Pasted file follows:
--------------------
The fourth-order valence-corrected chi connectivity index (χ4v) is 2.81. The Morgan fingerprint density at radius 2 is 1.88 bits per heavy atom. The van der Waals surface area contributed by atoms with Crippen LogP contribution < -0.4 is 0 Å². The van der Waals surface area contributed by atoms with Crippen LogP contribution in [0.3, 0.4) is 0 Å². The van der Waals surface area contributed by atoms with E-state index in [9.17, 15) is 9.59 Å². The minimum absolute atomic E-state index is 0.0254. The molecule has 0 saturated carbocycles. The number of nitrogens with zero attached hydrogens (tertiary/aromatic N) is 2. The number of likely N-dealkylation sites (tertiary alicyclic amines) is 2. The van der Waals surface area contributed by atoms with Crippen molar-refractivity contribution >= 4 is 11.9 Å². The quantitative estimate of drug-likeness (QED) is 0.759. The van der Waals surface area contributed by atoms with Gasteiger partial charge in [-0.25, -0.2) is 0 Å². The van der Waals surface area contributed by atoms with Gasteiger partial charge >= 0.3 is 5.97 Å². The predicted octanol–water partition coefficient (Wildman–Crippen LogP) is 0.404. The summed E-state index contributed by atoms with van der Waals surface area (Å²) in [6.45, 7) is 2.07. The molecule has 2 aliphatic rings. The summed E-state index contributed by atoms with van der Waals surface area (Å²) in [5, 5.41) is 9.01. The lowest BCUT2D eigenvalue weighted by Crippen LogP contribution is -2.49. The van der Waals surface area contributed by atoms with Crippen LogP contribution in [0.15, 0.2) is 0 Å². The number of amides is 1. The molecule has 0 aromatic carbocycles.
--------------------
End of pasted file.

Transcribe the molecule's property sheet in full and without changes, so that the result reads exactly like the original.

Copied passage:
The fourth-order valence-corrected chi connectivity index (χ4v) is 2.81. The Morgan fingerprint density at radius 2 is 1.88 bits per heavy atom. The van der Waals surface area contributed by atoms with Crippen LogP contribution < -0.4 is 0 Å². The van der Waals surface area contributed by atoms with Crippen LogP contribution in [0.3, 0.4) is 0 Å². The van der Waals surface area contributed by atoms with E-state index in [9.17, 15) is 9.59 Å². The minimum absolute atomic E-state index is 0.0254. The molecule has 0 saturated carbocycles. The number of nitrogens with zero attached hydrogens (tertiary/aromatic N) is 2. The number of likely N-dealkylation sites (tertiary alicyclic amines) is 2. The van der Waals surface area contributed by atoms with Crippen molar-refractivity contribution >= 4 is 11.9 Å². The quantitative estimate of drug-likeness (QED) is 0.759. The van der Waals surface area contributed by atoms with Gasteiger partial charge in [-0.25, -0.2) is 0 Å². The van der Waals surface area contributed by atoms with Gasteiger partial charge >= 0.3 is 5.97 Å². The predicted octanol–water partition coefficient (Wildman–Crippen LogP) is 0.404. The summed E-state index contributed by atoms with van der Waals surface area (Å²) in [6.45, 7) is 2.07. The molecule has 2 aliphatic rings. The summed E-state index contributed by atoms with van der Waals surface area (Å²) in [5, 5.41) is 9.01. The lowest BCUT2D eigenvalue weighted by Crippen LogP contribution is -2.49. The van der Waals surface area contributed by atoms with Crippen LogP contribution in [0.15, 0.2) is 0 Å². The number of amides is 1. The molecule has 0 aromatic carbocycles.